On August 30, China’s State Council announced RMB 45 billion (US$6.59 billion) worth of tax cuts for businesses and investors.
With the tax cuts, the Chinese government hopes to reduce the burden on small and micro-enterprises, encourage investors to continue lending, and ensure capital flow in the economy.
The tax cuts come in the form of three main targeted measures.
1. Companies that have suspended production or business due to restructuring or cutting of overcapacity can have their real estate tax and land-use tax either reduced or exempted altogether.
Additionally, investors in social security funds and basic pension funds can enjoy tax relief, while postal savings banks with large amounts of agriculture-related loans can pay a preferential value-added tax (VAT) rate of three percent on interest of such loans.
2. Lenders to small- and micro-enterprises can enjoy expanded value-added tax (VAT) exemption on loans to such enterprises, with a credit quota of up to RMB 10 million, up from the previous RMB 5 million. This measure is valid from September 1, 2018 to December 31, 2020.
3. Foreign institutions can exempt their corporate income tax (CIT) and VAT on interest gains from onshore bond market investments for three years.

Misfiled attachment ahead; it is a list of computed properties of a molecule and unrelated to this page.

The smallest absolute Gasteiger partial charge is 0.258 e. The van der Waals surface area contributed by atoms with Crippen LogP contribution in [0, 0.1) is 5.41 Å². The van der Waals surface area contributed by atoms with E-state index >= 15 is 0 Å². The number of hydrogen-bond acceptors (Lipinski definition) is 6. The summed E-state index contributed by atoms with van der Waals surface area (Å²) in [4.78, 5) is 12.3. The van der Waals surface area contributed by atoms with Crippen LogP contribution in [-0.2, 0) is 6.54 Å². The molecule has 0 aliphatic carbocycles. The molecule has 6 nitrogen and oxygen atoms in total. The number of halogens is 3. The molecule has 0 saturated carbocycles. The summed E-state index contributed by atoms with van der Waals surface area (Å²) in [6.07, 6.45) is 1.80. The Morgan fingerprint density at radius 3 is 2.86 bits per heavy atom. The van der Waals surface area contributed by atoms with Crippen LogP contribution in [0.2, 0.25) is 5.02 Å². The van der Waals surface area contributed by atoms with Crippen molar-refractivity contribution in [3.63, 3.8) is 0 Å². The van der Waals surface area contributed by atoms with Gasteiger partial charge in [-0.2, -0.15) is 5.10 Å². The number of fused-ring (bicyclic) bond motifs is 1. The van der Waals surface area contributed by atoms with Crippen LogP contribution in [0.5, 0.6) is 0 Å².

The tax cuts come amid a deepening trade war with the US and signs of a slowing economy.
The US has implemented 25 percent tariffs on US$50 billion worth of Chinese goods, and may soon slap tariffs on US$200 billion more.
Meanwhile, the latest Caixin/Markit Manufacturing Purchasing Managers’ Index (PMI) showed that manufacturing grew at the slowest pace in 14 months in August, while export orders shrank for the fifth month in a row.
The PMI results are just the latest of several data points that suggest that China’s economy is slowing down.
Other recent initiatives designed to boost the economy amid the US-China trade conflict include increased infrastructure spending, tariff cuts for select Asian countries, and a significant IIT reform that arrived sooner than expected.
Nevertheless, the tax cuts cannot be considered as merely a reaction to the trade war. At this year’s Two Sessions meetings in March, Chinese Premier Li Keqiang promised to cut RMB 800 billion (US$117.06 billion) worth of taxes for businesses and individuals in 2018.
To this end, China has already cut an estimated RMB 400 billion (US$58.53 billion) by lowering its VAT rates in May, and slashed a further RMB 60 billion (US$8.78) for small- and micro-enterprises and high-tech firms in April.
As China’s economy continues its slowdown due to both domestic and international factors, businesses can expect more actions to stabilize the economy. However, with a national derisking campaign in motion to clamp down on debt, significant stimulus measures might not be on the cards.
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